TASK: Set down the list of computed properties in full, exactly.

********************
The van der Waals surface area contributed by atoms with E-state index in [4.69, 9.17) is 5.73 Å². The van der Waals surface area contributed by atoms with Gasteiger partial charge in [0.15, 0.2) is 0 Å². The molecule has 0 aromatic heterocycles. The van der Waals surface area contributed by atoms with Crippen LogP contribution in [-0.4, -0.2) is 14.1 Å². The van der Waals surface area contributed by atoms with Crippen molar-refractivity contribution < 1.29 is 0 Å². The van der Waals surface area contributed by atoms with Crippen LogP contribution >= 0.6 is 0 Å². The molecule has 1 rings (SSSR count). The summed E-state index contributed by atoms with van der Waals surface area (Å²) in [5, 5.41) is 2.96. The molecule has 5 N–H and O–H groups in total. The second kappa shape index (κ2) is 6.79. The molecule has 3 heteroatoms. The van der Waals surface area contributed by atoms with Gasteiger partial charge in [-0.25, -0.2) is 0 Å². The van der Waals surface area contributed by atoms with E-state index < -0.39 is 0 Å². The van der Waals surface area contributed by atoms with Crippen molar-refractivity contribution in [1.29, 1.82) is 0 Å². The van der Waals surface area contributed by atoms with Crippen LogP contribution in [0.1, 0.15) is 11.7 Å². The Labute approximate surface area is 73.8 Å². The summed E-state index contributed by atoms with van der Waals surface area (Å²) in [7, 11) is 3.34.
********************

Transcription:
The van der Waals surface area contributed by atoms with E-state index in [4.69, 9.17) is 5.73 Å². The van der Waals surface area contributed by atoms with Gasteiger partial charge in [0.15, 0.2) is 0 Å². The molecule has 0 aromatic heterocycles. The van der Waals surface area contributed by atoms with Crippen LogP contribution in [-0.4, -0.2) is 14.1 Å². The van der Waals surface area contributed by atoms with Crippen molar-refractivity contribution < 1.29 is 0 Å². The van der Waals surface area contributed by atoms with Crippen LogP contribution >= 0.6 is 0 Å². The molecule has 1 rings (SSSR count). The summed E-state index contributed by atoms with van der Waals surface area (Å²) in [5, 5.41) is 2.96. The molecule has 5 N–H and O–H groups in total. The second kappa shape index (κ2) is 6.79. The molecule has 3 heteroatoms. The van der Waals surface area contributed by atoms with Gasteiger partial charge in [-0.25, -0.2) is 0 Å². The van der Waals surface area contributed by atoms with E-state index < -0.39 is 0 Å². The van der Waals surface area contributed by atoms with Crippen molar-refractivity contribution in [1.29, 1.82) is 0 Å². The van der Waals surface area contributed by atoms with Crippen LogP contribution in [0.1, 0.15) is 11.7 Å². The Labute approximate surface area is 73.8 Å². The summed E-state index contributed by atoms with van der Waals surface area (Å²) in [7, 11) is 3.34.